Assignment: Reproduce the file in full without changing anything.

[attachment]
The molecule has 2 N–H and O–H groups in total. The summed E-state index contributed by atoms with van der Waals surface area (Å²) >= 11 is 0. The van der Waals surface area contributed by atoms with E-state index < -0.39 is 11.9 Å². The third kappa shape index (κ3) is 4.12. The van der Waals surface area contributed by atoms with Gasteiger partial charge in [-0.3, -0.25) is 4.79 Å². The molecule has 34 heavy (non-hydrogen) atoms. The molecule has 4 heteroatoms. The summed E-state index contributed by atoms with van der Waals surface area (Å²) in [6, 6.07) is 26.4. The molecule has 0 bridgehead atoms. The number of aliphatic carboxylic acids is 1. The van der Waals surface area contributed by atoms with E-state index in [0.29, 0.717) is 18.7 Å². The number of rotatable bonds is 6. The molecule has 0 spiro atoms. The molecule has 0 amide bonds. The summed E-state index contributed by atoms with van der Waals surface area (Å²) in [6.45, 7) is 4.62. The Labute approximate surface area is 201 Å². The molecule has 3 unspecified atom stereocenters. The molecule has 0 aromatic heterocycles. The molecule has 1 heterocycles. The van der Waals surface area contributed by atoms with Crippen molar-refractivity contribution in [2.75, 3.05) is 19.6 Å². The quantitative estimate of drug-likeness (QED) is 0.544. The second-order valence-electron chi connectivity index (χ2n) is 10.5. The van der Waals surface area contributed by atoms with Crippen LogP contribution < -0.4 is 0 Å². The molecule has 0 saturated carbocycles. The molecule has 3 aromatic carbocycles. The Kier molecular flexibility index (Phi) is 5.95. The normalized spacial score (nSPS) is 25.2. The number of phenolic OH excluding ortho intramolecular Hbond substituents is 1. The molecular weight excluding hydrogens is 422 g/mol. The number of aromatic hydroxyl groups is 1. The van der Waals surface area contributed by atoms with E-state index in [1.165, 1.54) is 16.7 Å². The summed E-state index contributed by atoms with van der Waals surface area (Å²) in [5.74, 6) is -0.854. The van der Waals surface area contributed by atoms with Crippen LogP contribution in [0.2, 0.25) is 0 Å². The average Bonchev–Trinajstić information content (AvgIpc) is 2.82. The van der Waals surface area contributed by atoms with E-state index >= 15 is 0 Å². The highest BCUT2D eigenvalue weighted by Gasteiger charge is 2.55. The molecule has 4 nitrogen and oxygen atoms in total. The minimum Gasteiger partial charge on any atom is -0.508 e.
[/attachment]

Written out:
The molecule has 2 N–H and O–H groups in total. The summed E-state index contributed by atoms with van der Waals surface area (Å²) >= 11 is 0. The van der Waals surface area contributed by atoms with E-state index < -0.39 is 11.9 Å². The third kappa shape index (κ3) is 4.12. The van der Waals surface area contributed by atoms with Gasteiger partial charge in [-0.3, -0.25) is 4.79 Å². The molecule has 34 heavy (non-hydrogen) atoms. The molecule has 4 heteroatoms. The summed E-state index contributed by atoms with van der Waals surface area (Å²) in [6, 6.07) is 26.4. The molecule has 0 bridgehead atoms. The number of aliphatic carboxylic acids is 1. The van der Waals surface area contributed by atoms with E-state index in [0.29, 0.717) is 18.7 Å². The number of rotatable bonds is 6. The molecule has 0 spiro atoms. The molecule has 0 amide bonds. The summed E-state index contributed by atoms with van der Waals surface area (Å²) in [6.45, 7) is 4.62. The Labute approximate surface area is 201 Å². The molecule has 3 unspecified atom stereocenters. The molecule has 0 aromatic heterocycles. The molecule has 1 heterocycles. The van der Waals surface area contributed by atoms with Crippen molar-refractivity contribution in [2.75, 3.05) is 19.6 Å². The quantitative estimate of drug-likeness (QED) is 0.544. The second-order valence-electron chi connectivity index (χ2n) is 10.5. The van der Waals surface area contributed by atoms with Crippen LogP contribution < -0.4 is 0 Å². The molecule has 0 saturated carbocycles. The molecule has 3 aromatic carbocycles. The Kier molecular flexibility index (Phi) is 5.95. The normalized spacial score (nSPS) is 25.2. The number of phenolic OH excluding ortho intramolecular Hbond substituents is 1. The molecular weight excluding hydrogens is 422 g/mol. The number of aromatic hydroxyl groups is 1. The van der Waals surface area contributed by atoms with E-state index in [1.165, 1.54) is 16.7 Å². The summed E-state index contributed by atoms with van der Waals surface area (Å²) in [5.74, 6) is -0.854. The van der Waals surface area contributed by atoms with Crippen LogP contribution in [0.2, 0.25) is 0 Å². The average Bonchev–Trinajstić information content (AvgIpc) is 2.82. The van der Waals surface area contributed by atoms with E-state index >= 15 is 0 Å². The highest BCUT2D eigenvalue weighted by Gasteiger charge is 2.55. The molecule has 4 nitrogen and oxygen atoms in total. The minimum Gasteiger partial charge on any atom is -0.508 e.